Jesus: Friend of Sinners

Jesus Christ has been one of the most influential and controversial figures in history. Embodying a message of radical love and a system of values antithetical to that of his day, Jesus’ teachings were contentious and unpalatable in a world where legalistic obedience and worthiness were inextricably linked. The church, as conceived after the conclusion of Jesus’ ministry, was intended to be the extension and manifestation of Jesus’ message of divine reconciliation here on earth. Historically, however, the church has been a source of division and derision, often creating a dichotomy of us-versus-them between believers and non-believers. This separation between the ecclesiastical and secular flies in the face of the message of the Gospel. Continue reading “Jesus: Friend of Sinners”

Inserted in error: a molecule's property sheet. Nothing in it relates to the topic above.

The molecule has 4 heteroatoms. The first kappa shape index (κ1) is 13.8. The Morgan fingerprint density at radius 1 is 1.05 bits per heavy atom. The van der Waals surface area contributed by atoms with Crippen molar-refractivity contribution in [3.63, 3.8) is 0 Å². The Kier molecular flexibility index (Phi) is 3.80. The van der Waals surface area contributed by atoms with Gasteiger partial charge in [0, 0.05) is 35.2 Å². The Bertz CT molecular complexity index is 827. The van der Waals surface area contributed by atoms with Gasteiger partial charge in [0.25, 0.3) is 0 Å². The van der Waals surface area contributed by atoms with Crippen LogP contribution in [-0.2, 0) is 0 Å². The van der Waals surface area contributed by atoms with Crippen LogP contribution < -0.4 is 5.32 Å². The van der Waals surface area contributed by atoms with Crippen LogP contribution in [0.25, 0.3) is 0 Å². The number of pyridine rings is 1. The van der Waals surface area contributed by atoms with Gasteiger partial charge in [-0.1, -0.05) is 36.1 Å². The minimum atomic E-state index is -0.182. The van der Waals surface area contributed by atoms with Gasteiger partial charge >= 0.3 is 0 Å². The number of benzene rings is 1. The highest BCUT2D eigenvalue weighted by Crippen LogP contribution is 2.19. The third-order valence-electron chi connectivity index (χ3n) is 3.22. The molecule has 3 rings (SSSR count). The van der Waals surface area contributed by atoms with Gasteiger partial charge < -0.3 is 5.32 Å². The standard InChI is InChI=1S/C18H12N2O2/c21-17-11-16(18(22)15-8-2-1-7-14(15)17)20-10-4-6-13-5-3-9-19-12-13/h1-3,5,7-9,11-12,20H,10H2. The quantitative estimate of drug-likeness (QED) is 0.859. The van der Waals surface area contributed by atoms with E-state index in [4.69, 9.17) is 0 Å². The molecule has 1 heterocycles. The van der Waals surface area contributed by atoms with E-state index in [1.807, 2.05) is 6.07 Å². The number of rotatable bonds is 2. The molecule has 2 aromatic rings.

Hope and Horror in the Cross

As a child, I grew up both terrified and fascinated by the sculpture of a dying man that hung on the wall of my grandmother’s church. As the priest evenly intoned through the mass, my gaze would slide up to the statue, darting back down when I saw the nails in the statue’s wrists. A few moments later, my eyes would inch their way up again. Invariably, I would end up having nightmares that night, related to the wrongly-accused Jesus hanging on the cross. Continue reading “Hope and Horror in the Cross”

Who Do You Say I Am: The Centrality of the Church in the Christian Faith

He said to them, ‘But who do you say that I am?’” (Luke 9:20). Just as the Apostles before us, Christians have developed many responses to this question Jesus asked two thousand years ago. Some answers— “the way, the truth, … Continue reading Who Do You Say I Am: The Centrality of the Church in the Christian Faith